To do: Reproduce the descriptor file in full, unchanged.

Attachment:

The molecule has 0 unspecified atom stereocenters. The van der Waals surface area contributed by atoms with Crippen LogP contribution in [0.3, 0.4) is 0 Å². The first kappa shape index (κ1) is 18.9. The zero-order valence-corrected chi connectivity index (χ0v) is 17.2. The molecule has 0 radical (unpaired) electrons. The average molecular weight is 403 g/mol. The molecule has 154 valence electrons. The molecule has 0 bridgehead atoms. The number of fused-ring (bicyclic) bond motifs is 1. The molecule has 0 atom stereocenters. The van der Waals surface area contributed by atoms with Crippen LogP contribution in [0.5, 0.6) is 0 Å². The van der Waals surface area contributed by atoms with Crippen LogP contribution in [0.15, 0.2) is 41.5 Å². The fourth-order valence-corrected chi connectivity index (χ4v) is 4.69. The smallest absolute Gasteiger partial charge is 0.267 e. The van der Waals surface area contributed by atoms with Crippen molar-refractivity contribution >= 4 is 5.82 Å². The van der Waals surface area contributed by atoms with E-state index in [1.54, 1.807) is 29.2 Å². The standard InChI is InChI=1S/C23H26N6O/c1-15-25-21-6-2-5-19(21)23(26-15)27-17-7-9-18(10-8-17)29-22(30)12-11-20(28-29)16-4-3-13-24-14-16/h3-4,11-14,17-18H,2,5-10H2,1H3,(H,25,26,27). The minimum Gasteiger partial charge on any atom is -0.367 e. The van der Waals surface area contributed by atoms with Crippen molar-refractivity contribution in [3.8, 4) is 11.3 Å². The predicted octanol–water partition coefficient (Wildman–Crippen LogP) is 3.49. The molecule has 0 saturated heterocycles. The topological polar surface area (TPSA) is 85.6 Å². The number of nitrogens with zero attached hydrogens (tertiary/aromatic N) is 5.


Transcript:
The molecule has 0 unspecified atom stereocenters. The van der Waals surface area contributed by atoms with Crippen LogP contribution in [0.3, 0.4) is 0 Å². The first kappa shape index (κ1) is 18.9. The zero-order valence-corrected chi connectivity index (χ0v) is 17.2. The molecule has 0 radical (unpaired) electrons. The average molecular weight is 403 g/mol. The molecule has 154 valence electrons. The molecule has 0 bridgehead atoms. The number of fused-ring (bicyclic) bond motifs is 1. The molecule has 0 atom stereocenters. The van der Waals surface area contributed by atoms with Crippen LogP contribution in [0.5, 0.6) is 0 Å². The van der Waals surface area contributed by atoms with Crippen LogP contribution in [0.15, 0.2) is 41.5 Å². The fourth-order valence-corrected chi connectivity index (χ4v) is 4.69. The smallest absolute Gasteiger partial charge is 0.267 e. The van der Waals surface area contributed by atoms with Crippen molar-refractivity contribution >= 4 is 5.82 Å². The van der Waals surface area contributed by atoms with E-state index in [1.54, 1.807) is 29.2 Å². The standard InChI is InChI=1S/C23H26N6O/c1-15-25-21-6-2-5-19(21)23(26-15)27-17-7-9-18(10-8-17)29-22(30)12-11-20(28-29)16-4-3-13-24-14-16/h3-4,11-14,17-18H,2,5-10H2,1H3,(H,25,26,27). The minimum Gasteiger partial charge on any atom is -0.367 e. The van der Waals surface area contributed by atoms with Crippen molar-refractivity contribution in [3.8, 4) is 11.3 Å². The predicted octanol–water partition coefficient (Wildman–Crippen LogP) is 3.49. The molecule has 0 saturated heterocycles. The topological polar surface area (TPSA) is 85.6 Å². The number of nitrogens with zero attached hydrogens (tertiary/aromatic N) is 5.